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A case study:

Belgium: Bringing agriculture back to the city

In the port area in Antwerp North, Belgium, PLNT is growing 45 varieties of leafy greens, salads, and herbs. The assortment is efficiently grown in two reused 40 ft sea containers. With an
automated carousel system from an external party, PLNT has 86 m2
of cultivation area.

In response to the increase in demand, PLNT swiftly adapted its business model by introducing a subscription-based service that offers convenient salad box deliveries directly to consumers. This strategic expansion allowed PLNT to overcome the sudden decline in restaurant deliveries, which occurred shortly after its initial launch.

"We want to bring agriculture back to the city," says Hans Snijder, Co-founder and CEO of PLNT. "I consider myself a techno-optimist, and with this concept, I want to make my contribution to the climate challenges we face."

Hans Snijder

Leaf Carrier: expanding cultivation capacity
PLNT's concept is catching on. As a first step towards expanding its cultivation capacity, the company chose to purchase several Leaf Carriers from Bever Innovations. The cultivation trolleys are used at the germination stage: the plants germinate in trays and then move to the cultivation environment.

For the germination phase, the vertical farm uses Leaf Carriers from Bever Innovations. "In this way, the company expands its cultivation capacity by over 30%," says a representative of the Bever Innovations team.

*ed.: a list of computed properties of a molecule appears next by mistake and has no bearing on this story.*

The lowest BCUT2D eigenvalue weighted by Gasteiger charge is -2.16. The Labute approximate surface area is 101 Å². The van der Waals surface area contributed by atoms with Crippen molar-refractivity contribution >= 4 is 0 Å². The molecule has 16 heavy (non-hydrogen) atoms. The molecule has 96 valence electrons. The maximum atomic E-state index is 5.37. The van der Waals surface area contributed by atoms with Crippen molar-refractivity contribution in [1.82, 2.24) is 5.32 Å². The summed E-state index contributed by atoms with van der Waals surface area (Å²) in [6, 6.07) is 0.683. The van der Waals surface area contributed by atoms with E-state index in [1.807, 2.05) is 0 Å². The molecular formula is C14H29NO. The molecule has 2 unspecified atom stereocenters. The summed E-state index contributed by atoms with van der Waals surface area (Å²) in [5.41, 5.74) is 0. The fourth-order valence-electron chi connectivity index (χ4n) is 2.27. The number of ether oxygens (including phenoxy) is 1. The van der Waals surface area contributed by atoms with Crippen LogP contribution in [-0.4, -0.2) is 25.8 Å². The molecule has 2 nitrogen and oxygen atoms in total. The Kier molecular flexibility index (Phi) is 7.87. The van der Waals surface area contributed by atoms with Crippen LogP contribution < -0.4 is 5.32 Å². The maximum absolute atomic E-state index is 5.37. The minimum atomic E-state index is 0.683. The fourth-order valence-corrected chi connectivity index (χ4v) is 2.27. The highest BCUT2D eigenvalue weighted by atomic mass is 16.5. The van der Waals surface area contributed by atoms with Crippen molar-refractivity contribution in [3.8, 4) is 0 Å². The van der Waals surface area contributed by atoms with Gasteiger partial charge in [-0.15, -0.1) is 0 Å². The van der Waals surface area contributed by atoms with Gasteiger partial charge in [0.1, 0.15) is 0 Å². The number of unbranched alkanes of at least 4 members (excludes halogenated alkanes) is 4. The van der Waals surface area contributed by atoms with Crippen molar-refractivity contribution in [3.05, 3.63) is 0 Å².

"The multilayer cultivation trolleys greatly expand our cultivation area per square meter at a considerably lower cost than in the cultivation carousel. We are still developing, and this fits well with Bever's philosophy. Their engineers work with us to see how we can make optimal use of the trolleys, for instance, in terms of watering. They look into our specific situation and respond quickly and adequately. That makes the cooperation very pleasant."

Keeping everything in-house
PLNT keeps the supply chain ultra-short and also organizes logistics entirely in-house. They harvest twice a week. Ordered today, cut tomorrow, and delivered to customers' homes the same day by cargo bikeā€“in deposit containers to minimize waste. The quick delivery also increases shelf life: the cut produce stays fresh for at least a week and a half.

"We work with 'order to grow' to avoid waste. Should there be any leftovers, we offer them via the Too Good to Go app. A surplus cannot be completely avoided because purchasing from the hospitality industry is variable."

Slowly but steadily, PLNT continues to expand. This controlled expansion is a conscious choice: "Growing too fast is vulnerable, there are too many uncertain factors. With vertical farming, you are dealing with a significant capex that you have to earn back through very small plants. It is clear that you have to make initial investments, but as a start-up, I don't want to burn operational money for years on personnel, energy, or seed costs. Because technically, vertical farming is not yet ready to compete with regular greenhouses. It is when it comes to offering an alternative to fresh lettuce flown in from Israel."

For more information:
Hans Snijder, co-founder and CEO

Bever Innovations

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